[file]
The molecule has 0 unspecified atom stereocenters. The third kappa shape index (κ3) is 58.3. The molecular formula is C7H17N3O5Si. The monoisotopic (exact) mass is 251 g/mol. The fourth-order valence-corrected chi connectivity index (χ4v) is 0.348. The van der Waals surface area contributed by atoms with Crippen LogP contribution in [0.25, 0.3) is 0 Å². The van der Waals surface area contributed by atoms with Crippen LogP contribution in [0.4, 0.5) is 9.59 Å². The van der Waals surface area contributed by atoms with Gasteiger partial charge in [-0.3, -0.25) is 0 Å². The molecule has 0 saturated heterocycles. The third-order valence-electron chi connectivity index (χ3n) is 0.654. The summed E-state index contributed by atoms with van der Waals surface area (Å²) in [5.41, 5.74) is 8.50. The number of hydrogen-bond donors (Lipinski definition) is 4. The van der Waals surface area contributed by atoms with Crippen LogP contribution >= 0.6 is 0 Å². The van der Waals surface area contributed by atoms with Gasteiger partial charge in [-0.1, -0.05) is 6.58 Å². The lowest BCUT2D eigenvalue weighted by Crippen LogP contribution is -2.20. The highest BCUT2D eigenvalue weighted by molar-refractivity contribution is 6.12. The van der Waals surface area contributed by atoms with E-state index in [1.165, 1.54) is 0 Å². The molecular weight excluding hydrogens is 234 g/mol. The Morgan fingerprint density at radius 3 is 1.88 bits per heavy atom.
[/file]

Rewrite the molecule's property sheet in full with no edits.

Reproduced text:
The molecule has 0 unspecified atom stereocenters. The third kappa shape index (κ3) is 58.3. The molecular formula is C7H17N3O5Si. The monoisotopic (exact) mass is 251 g/mol. The fourth-order valence-corrected chi connectivity index (χ4v) is 0.348. The van der Waals surface area contributed by atoms with Crippen LogP contribution in [0.25, 0.3) is 0 Å². The van der Waals surface area contributed by atoms with Crippen LogP contribution in [0.4, 0.5) is 9.59 Å². The van der Waals surface area contributed by atoms with Gasteiger partial charge in [-0.3, -0.25) is 0 Å². The molecule has 0 saturated heterocycles. The third-order valence-electron chi connectivity index (χ3n) is 0.654. The summed E-state index contributed by atoms with van der Waals surface area (Å²) in [5.41, 5.74) is 8.50. The number of hydrogen-bond donors (Lipinski definition) is 4. The van der Waals surface area contributed by atoms with Crippen LogP contribution >= 0.6 is 0 Å². The van der Waals surface area contributed by atoms with Gasteiger partial charge in [-0.1, -0.05) is 6.58 Å². The lowest BCUT2D eigenvalue weighted by Crippen LogP contribution is -2.20. The highest BCUT2D eigenvalue weighted by molar-refractivity contribution is 6.12. The van der Waals surface area contributed by atoms with E-state index in [1.165, 1.54) is 0 Å². The molecular weight excluding hydrogens is 234 g/mol. The Morgan fingerprint density at radius 3 is 1.88 bits per heavy atom.